This is what is left of the lake at the dude ranch. Michelle said it was much larger at one point in its history.









        After we left Michelle, we went to Irv West's Llama farm where we met Irv and two llamas. He told us how he trained  the llama's and Pat got a kiss from one of them, the llama that is, not Ike.


Pucker up!
Thurman Post Office
Thurman Town Hall



Enjoy wagon rides on the 

fall tour as well as a food and entertainment. Join in the fun on September 26th in Thurman. Thank you Thurman folks for giving us a wonderful walkabout!


 






















 

Monday, September 7, 2015

RAQUETTE LAKE WALKABOUT

Today was Raquette Lake day. We started early and did a town close to our hometown due to the intense heat going on these past few weeks. This is a beautiful sign with flowers kept up by someone who is on the ball.



Ahhh, the old Raquette Lake school that used to have children running in and out of these doors. I remember that, and when they made the decision to bus them to Indian Lake instead of Long Lake because of Blue Mt. hill.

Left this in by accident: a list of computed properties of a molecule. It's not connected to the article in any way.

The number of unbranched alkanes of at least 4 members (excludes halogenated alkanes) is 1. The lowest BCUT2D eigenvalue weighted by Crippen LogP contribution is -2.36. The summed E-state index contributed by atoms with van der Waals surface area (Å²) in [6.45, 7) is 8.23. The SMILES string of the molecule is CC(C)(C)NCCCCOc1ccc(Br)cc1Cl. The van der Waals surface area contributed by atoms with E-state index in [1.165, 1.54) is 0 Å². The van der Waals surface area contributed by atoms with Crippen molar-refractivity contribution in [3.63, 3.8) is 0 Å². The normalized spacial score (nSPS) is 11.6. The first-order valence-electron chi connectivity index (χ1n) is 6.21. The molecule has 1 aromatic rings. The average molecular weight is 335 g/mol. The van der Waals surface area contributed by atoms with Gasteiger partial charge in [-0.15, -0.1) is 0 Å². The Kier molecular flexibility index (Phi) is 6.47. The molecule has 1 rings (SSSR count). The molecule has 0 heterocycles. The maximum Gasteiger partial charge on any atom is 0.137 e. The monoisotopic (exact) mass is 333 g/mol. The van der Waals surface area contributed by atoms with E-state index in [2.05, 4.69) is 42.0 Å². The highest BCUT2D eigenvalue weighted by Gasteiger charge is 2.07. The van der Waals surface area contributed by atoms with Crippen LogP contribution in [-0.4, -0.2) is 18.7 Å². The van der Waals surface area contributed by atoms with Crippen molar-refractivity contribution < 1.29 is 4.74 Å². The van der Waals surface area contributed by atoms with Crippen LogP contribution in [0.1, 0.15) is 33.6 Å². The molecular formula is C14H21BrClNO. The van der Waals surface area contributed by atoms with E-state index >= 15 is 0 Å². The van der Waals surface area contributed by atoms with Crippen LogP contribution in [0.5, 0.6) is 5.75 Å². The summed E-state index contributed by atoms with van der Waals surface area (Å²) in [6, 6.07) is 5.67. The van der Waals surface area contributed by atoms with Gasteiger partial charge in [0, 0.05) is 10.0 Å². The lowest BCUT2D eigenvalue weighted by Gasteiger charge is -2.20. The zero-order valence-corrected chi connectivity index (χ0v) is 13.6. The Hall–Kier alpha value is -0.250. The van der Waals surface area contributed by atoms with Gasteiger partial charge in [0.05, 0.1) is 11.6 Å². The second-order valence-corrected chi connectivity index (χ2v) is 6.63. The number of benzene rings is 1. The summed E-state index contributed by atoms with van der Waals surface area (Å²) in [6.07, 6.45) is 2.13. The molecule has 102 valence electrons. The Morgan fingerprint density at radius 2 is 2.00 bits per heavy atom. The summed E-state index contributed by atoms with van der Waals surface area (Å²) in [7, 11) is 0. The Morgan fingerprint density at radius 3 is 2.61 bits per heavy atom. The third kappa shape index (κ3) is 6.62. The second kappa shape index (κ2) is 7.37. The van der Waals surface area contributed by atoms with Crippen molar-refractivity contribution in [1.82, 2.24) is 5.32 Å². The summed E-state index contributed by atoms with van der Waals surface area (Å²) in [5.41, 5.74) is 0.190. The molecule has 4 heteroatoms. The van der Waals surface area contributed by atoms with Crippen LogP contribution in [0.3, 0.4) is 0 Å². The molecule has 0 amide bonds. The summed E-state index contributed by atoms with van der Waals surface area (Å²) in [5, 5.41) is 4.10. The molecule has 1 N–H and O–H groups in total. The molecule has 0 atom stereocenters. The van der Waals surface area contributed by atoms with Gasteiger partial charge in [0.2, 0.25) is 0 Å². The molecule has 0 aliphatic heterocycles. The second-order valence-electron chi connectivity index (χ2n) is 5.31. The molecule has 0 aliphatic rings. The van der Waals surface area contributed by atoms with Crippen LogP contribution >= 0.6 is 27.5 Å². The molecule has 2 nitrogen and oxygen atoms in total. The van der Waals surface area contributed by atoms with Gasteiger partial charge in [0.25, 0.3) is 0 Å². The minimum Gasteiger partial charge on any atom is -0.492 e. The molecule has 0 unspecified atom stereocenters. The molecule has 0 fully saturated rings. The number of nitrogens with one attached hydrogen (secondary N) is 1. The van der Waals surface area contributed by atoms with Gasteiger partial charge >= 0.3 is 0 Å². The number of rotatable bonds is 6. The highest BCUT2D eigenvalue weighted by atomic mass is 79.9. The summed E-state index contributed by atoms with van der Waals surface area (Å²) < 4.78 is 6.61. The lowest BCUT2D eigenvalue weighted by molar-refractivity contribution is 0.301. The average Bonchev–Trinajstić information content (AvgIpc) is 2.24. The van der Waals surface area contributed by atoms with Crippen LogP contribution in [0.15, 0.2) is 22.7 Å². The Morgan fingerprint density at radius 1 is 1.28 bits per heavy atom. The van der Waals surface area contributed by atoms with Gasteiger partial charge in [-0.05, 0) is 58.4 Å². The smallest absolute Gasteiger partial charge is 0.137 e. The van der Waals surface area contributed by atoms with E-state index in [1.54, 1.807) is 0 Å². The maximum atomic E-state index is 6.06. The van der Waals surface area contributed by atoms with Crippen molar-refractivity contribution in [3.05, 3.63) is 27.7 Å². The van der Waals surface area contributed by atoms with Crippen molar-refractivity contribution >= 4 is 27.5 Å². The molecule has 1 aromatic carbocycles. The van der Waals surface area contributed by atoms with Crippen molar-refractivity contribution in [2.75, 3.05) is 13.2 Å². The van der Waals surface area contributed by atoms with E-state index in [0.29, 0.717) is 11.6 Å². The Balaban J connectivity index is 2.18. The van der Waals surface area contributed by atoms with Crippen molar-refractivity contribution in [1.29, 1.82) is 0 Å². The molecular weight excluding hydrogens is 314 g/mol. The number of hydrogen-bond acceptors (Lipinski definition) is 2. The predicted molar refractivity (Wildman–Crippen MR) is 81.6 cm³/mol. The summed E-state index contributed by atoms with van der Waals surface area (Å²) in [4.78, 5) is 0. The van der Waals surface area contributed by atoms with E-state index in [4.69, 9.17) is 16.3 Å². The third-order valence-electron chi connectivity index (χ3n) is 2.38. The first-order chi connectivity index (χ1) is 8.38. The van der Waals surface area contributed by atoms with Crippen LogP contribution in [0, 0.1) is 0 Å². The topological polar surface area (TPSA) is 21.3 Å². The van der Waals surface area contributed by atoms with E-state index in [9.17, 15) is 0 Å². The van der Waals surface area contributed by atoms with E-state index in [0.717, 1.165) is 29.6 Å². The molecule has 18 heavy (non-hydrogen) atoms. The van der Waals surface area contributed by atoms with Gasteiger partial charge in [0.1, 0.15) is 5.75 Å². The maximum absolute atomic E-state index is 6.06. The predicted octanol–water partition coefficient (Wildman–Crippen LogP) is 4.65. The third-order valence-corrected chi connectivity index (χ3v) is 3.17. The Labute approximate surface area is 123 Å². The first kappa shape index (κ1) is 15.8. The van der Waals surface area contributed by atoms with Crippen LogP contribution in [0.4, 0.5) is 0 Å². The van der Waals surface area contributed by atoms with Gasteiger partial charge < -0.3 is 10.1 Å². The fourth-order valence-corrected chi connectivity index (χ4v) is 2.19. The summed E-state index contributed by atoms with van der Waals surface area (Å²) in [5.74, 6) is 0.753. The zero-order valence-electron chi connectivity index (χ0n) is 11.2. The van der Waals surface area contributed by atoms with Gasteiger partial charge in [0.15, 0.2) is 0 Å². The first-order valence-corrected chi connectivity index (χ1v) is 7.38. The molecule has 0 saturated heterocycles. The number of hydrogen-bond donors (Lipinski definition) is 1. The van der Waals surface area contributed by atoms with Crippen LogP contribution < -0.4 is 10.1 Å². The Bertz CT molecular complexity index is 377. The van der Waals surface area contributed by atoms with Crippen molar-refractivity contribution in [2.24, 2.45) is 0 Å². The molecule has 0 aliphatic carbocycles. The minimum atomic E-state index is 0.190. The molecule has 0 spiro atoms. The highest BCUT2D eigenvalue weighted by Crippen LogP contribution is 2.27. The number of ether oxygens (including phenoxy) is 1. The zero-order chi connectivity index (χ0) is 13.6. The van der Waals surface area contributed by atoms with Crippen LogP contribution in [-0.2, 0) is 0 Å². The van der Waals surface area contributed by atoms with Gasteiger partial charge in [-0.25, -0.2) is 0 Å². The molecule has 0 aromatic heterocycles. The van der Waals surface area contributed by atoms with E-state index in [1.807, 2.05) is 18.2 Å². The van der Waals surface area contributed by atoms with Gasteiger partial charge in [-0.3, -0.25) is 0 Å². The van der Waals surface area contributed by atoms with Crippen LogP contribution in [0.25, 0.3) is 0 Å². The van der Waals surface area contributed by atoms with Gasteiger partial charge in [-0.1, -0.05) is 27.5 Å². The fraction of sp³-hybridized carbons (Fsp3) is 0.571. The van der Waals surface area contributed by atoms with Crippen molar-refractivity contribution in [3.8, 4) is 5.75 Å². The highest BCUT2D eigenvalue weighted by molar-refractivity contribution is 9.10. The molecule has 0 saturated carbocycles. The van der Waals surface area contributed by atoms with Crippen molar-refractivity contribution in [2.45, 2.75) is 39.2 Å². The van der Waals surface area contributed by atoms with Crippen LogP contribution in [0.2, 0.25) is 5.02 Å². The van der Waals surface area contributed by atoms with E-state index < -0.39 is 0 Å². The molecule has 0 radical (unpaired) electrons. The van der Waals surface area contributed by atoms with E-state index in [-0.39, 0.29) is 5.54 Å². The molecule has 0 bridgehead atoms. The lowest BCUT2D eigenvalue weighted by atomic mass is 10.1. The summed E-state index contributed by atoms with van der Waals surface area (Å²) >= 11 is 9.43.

This would make a nice photo without the rail. I liked the view of the church and steeple as we walked into the town.
Apparently, the origin of the name, Raquette, is not actually known though some say it is named after the French word for "snowshoe," because Sir John Johnson, a Loyalist, came through here with his troops in 1776 and they left their snowshoes here. Hmmm, that seems strange to me, but one never knows about these little hamlets tucked away in the northern most corner of New York state. However, we all have a post office up here and it is no longer delivered by horse and buggy. The post office was on the left ahead of some very old buildings to the right.